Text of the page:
It started out when she gave him a home. Really the first he'd ever had.
The first rooms he could go to when it was time to come home. It's what she
provided, and to go home is what he had always wanted.
He had always wanted to go back to a room where he could lie on a couch and
watch t.v. and in the t.v. he could put a video movie. She gave him these
things. She gave him what he wanted and had never had. And what had happened was, in the end, she wanted to kill him for what she had given him. "I'm sorry", she said, "it happened and you happened in it. If I had seen you one more time on the couch watching movies I would have killed you. I wanted to kill you. I'm sorry, but that's what I felt". I'm sorry too. That's what he said.
He said it to himself. He said too, he was still glad; it didn't matter that
she felt those "things" turned him into half a person.
"I like coming home and doing nothing", he said. "I didn't want to come
home and talk about the day and I didn't want to talk about us or our
relationship. I didn't want to have sex. I didn't want excitement. And I didn't want to be exciting.I needed a chance. I needed to know what the sensation of normalcy was. I needed to know how the other half lives".

He should have stayed in New York and tried to work things out with her.
But when he met her to talk and maybe try to make up, what was him went out of his body. He couldn't physically function. He started to feel like he was
tripping. His muscles wouldn't obey his commands. His heart actually hurt and
started to pump too much adrenaline up the back of his neck. He couldn't hear
himself talk and it scared him. He thought Jesus, I haven't felt this nuts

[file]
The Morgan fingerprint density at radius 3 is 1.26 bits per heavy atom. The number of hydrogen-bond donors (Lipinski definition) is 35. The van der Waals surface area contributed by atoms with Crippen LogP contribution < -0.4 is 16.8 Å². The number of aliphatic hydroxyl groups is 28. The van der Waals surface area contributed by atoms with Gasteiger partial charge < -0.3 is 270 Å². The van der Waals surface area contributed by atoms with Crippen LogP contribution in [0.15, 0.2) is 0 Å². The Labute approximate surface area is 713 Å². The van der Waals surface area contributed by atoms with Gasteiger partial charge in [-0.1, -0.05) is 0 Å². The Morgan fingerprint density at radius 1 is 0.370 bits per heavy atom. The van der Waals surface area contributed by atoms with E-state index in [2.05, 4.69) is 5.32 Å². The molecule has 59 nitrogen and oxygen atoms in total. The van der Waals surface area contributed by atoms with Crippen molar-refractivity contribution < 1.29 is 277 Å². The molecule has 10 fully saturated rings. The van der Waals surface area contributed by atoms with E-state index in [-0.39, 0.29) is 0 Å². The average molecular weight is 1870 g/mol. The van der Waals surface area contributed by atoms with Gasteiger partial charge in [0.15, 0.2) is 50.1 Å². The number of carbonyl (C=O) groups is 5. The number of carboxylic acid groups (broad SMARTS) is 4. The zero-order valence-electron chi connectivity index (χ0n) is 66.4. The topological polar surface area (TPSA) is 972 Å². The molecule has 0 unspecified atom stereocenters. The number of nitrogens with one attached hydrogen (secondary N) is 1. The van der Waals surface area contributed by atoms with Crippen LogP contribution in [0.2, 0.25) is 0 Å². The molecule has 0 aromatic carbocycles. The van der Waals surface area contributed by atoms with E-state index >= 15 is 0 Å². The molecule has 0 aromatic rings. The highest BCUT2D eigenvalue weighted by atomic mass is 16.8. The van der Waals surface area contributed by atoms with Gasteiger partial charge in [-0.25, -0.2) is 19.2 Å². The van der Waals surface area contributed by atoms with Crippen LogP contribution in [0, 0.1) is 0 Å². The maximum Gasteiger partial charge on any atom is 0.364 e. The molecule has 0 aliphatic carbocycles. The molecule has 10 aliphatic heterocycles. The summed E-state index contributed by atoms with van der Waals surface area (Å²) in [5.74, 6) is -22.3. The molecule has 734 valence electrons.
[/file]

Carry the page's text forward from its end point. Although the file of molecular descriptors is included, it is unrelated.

since drugs. He told himself he had to go to another city. To the other side
of the country. To Los Angeles.
He went to Kennedy Airport five hours before his plane was scheduled to take
off. He sat in an airport bar. He had one beer. The waitress was
understanding. It was Saturday. Not too many customers. The waitress and he talked.
He told her how he couldn't hear the words he was speaking. Told her how he
thought the words seemed to come out of someone else's mouth. She said aliens.
He said disbelief. He told her about the VCR movies he'd been watching for
the last year and the t.v... About all he wanted to do was lie down on the
couch and watch a movie and have a drink. About how he wanted to watch as many movies and drink as many drinks as he could before he fell asleep. He told her how he wanted to do this every night until he got sick or kicked-out. She asked which it was. He told her both. She said she wished she could watch
movies and drink for a year. "Just like you," she said. She asked if it was
worth it. He told her he had seen some great movies. "The sickness will go
away if I can stop drinking", he said. He asked her if he watched movies and
drank in her house would she kick him out. She said she'd probably join him. He said to himself, hmmm... want to move to America, to the Pacific, to Southern California, want to go into artificial exile...?
But he couldn't hear the words come out of his head. He said to himself,
it's funny but I'll never see this woman again. Too bad I have to go. I wonder
what it would be like to watch movies and drink at her house.

Pan Am. One hundred and fifteen dollars. One way. Cheap. The movie on the
plane was "Country". Jessica Lange. Sam Shepard. About sticking it out.
Staying put. Fighting for your rights. Fighting for your family and who you
are. Fighting for your land. Traditions. Values. Right against wrong. He
drank Canadian Club. Five of them. Lots of sugar. He watched the movie. He
started to think about sex. How he wanted his bollacks sused up by sub's or
gay ladies, true goddesses or an angel from hell. He thought about french and
greek sessions, heavy squatting or queening, tv's, trims and photo party's.